You work so hard as a first-year teacher!  You are starting from scratch. You are terribly inefficient. You haven’t yet discovered tricks to make tasks easier. Although you learned the theory of pedagogy in college, it is a craft that takes time and practice.  No amount of theorizing will fully prepare you to do it.  In general, you largely have no idea what you’re doing, so you compensate through effort. Hopefully, that compensation allows you to be much better than inept.

Work smarter, not harder.

In many ways, each new year of teaching becomes easier than the previous one. Tasks become streamlined. You discover what works and what doesn’t. You adapt plans more easily, even on the fly. You spend your time more wisely. The fact is, you can be a much better teacher in year 21 that you were in year one, while doing a fraction of the work.

Each time you switch to a new curriculum, program, or grade level, you bring with you many of the things you’ve learned and practiced.  Although you inevitably have more work to do in order to prepare for something new, you are better and more efficient at getting that work done.

However, there are some teachers who, at the beginning of their career, “figure out” how much time and effort it takes to do a good job. They think they need to work that hard every year. In subsequent years, they attempt too much reinvention. They don’t simply repeat that which they’ve found to work, as they don’t want to be lazy. They fix things that weren’t broken. In terms of preparation, they might as well be a first-year teacher every year. Through practice, their work inside the classroom improves. They manage the classroom better. They deliver instruction more smoothly. To the observer, everything seems to be progressing according to plan. Then they quit. They just can’t keep up with this pace over a long career, and they haven’t come to the realization that they don’t even need to!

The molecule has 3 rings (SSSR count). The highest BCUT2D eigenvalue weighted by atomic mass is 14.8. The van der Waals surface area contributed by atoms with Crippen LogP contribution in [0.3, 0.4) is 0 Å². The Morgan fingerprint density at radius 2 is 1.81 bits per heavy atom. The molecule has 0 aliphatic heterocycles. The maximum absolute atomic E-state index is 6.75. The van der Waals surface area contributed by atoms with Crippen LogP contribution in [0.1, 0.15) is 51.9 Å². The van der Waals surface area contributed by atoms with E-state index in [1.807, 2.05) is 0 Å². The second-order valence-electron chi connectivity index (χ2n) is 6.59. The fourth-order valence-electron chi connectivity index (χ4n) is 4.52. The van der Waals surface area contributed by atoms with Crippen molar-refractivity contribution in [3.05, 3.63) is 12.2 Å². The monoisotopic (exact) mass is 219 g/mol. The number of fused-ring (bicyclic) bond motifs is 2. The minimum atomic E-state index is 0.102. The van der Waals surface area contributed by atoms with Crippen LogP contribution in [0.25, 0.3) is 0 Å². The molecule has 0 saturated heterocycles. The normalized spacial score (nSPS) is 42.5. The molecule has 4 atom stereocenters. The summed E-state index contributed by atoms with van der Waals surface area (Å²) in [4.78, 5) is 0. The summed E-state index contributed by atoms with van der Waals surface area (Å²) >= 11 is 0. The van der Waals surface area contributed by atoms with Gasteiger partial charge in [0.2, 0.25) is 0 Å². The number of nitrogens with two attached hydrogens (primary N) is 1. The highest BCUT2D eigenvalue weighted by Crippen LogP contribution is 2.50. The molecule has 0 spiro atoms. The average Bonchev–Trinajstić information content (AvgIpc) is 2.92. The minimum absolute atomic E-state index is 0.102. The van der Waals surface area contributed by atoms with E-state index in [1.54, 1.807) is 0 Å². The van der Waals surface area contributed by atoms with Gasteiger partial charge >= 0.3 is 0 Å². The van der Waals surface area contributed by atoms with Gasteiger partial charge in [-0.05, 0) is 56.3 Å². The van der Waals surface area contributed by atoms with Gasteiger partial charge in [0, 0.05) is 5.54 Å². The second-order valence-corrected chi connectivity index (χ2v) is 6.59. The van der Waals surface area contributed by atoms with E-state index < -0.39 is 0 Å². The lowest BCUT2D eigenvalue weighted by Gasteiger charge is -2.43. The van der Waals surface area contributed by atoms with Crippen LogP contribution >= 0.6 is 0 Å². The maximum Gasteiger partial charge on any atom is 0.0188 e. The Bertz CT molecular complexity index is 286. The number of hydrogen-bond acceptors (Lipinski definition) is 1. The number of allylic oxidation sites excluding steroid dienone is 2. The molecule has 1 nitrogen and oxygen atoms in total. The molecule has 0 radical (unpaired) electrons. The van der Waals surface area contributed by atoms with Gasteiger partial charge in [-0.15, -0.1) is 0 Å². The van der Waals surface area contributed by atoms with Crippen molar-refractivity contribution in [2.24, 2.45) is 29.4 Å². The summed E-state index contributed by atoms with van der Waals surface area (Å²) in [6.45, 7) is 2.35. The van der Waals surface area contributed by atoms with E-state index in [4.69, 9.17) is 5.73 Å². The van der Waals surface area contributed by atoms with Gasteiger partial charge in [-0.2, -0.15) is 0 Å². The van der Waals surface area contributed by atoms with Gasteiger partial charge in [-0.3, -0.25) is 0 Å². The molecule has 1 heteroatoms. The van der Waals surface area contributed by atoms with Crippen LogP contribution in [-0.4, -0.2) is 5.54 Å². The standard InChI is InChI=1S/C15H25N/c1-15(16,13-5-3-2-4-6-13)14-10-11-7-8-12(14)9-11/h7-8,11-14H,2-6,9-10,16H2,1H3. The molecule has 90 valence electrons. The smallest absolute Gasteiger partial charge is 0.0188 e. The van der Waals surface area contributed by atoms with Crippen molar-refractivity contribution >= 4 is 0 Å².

There is an emotional investment in teaching that is draining. You are not an assembly line worker; you are dealing with real human beings every day, sharing their struggles, their concerns. If you are not empathetic enough to feel this, you may not connect well enough with your students to be successful. You may not stick around long enough to receive that magical tenure.